Tuesday, March 8, 2016

Miss Cranky Pants went to another convention

This past weekend, I received a pass to the 39th annual CoastCon in Biloxi, Mississippi. It's nearly identical to Biloxi's Geekonomicon, but has apparently been around decades longer. If CoastCon were one of a litter of kittens, it would be the runt. No offense. Runts are cute aren't they? Tiny con is tiny.

Anyway.

I was dealing with tremendous pain, sleep deprivation, and muscle weakness. My norm, yes, but worse than usual. I struggled greatly to get through this experience. I couldn't wear jeans or a standard bra due to my pain level (the heart monitor electrodes burned my skin in a couple of places), so I was basically in my pajamas. Not a big deal at an event like this, although I did try not to look like I just crawled out of bed. I'm not sure the effort was successful. I was hell on wheels.

I helped with the Whovian table as usual. They're great, and I always appreciate that they put up with me. Metro and the Krewe were also there, and I made sure to say hi. We were in a separate, smaller area from them for whatever reason. The folks on either side of the Who table were lovely, but I hated hated hated the location. Hated it. Occasional visitors aside, being surrounded by blank walls and poor lighting was depressing in already difficult circumstances.

Staff didn't quite have their act together. Volunteers are awesome people, but it's helpful when delegates have a system that's utilized and works consistently.

Some exhibitors' passes were $0.00, while others were charged $25.00. Neither price, for the record, is the amount we were told to expect. While it's nice that some didn't have to pay, it was pretty aggravating that other exhibit volunteers were charged, especially a higher price than we were told.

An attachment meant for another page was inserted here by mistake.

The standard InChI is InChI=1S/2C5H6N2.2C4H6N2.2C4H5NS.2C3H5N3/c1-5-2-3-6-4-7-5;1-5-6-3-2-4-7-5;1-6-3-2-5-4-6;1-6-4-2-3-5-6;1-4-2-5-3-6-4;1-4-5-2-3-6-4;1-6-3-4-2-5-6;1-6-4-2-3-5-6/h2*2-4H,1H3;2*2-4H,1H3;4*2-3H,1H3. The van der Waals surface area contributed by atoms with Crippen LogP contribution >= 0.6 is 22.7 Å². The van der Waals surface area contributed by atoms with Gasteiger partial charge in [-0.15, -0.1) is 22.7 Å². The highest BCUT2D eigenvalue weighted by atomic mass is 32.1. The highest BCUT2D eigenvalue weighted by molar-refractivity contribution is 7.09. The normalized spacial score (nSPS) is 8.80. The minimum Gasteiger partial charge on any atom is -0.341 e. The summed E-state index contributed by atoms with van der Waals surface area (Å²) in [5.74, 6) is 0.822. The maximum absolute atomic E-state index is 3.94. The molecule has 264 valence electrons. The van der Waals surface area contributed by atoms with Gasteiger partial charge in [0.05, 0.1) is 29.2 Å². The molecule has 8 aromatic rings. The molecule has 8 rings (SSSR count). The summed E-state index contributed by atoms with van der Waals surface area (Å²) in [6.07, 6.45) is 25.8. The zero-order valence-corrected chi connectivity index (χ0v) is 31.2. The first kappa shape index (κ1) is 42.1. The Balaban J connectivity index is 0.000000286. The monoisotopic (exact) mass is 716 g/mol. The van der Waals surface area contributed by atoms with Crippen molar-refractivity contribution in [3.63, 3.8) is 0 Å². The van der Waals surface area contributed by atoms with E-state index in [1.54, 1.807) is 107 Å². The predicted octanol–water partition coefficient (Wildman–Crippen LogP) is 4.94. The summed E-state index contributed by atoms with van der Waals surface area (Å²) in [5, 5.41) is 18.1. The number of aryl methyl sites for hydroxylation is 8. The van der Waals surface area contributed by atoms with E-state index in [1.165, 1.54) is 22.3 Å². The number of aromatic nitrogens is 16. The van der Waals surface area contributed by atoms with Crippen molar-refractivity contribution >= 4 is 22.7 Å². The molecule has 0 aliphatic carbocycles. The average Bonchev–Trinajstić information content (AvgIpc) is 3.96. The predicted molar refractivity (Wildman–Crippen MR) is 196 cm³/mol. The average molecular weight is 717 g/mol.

"Parking is free when you're in the right place at the right time otherwise you'll be forced to pay $5.00 a day may the odds be ever in your favor but this is not our fault so we'll continue to advertise that parking is free" is not an acceptable way to conduct business. Either it's free or it's not. Collaborate, decide, and make it happen consistently for every attendee. This makes me crazy. Crazy, I tell you.

Four decades, folks. I already know I'm not the first person to bring these issues up over the years, yet nothing has changed.

They could stand to pay attention to other cons in the region, some of which run quite smoothly. Time Fest in NOLA is a fine-oiled machine. If there are problems, I know nothing of them. And that's how it should be. The folks behind it know how to delegate and communicate with their volunteers. Everybody knows their place and does their job properly, at least as far as I'm aware. And it's less than five years old.

That's all I have to say about that.

In spite of what looks like a scathing review above, I didn't feel or act angry, only mildly frustrated under the surface. I wasn't the only one. I encountered a lot of people who were tired and had a case of the blahs in general. I made a joke at one point about the possibility of carbon monoxide poisoning. Do we need oxygen? Are the lights frying our brains? What in the world is wrong with us? We had some laughs, and I'm always grateful to see friends, so I'll try to forget the weird moments and think about the good.

A few pictures, then. :-)

This young lady's TARDIS costume was exquisite.
I had to ask her for a photo.




My adorable peeps.

RAWR!

Much love for @toadsagecosplay.
One of the best cosplayers on the coast.



Sweet K-9. His handler is pretty sweet too.

My usual TARDIS selfie. Sorry, it must be done.

I'm in no way willing to come to terms with this, but I'm getting to the point where I'm too sick and weak to handle these events, or the public or even daily life in general. I always get so mad when people are rude enough to suggest that I should give up or that I should stay home because I'm disabled, but in this moment I feel like I'm being forced to tell myself to do just that. It's disheartening.

Sleep deprivation, CKD, and HKPP are a disastrous combination. The fact that I'm mobile at all is a miracle. I don't take it for granted. But I'm going to have to seek further help. I'll discuss sleep and cognition with my docs, and I'm planning to get estimates for a power chair setup. I don't know how I will obtain one, but I know I need one and I have for a long time. I've talked to MDA about it in the past. Their resources are limited and their chairs are reserved mostly for ALS patients, understandably. Anyway, we'll talk again in May.

I've rambled on enough. Time for bed. My birthday is in two weeks. Hard to believe I've made it this far.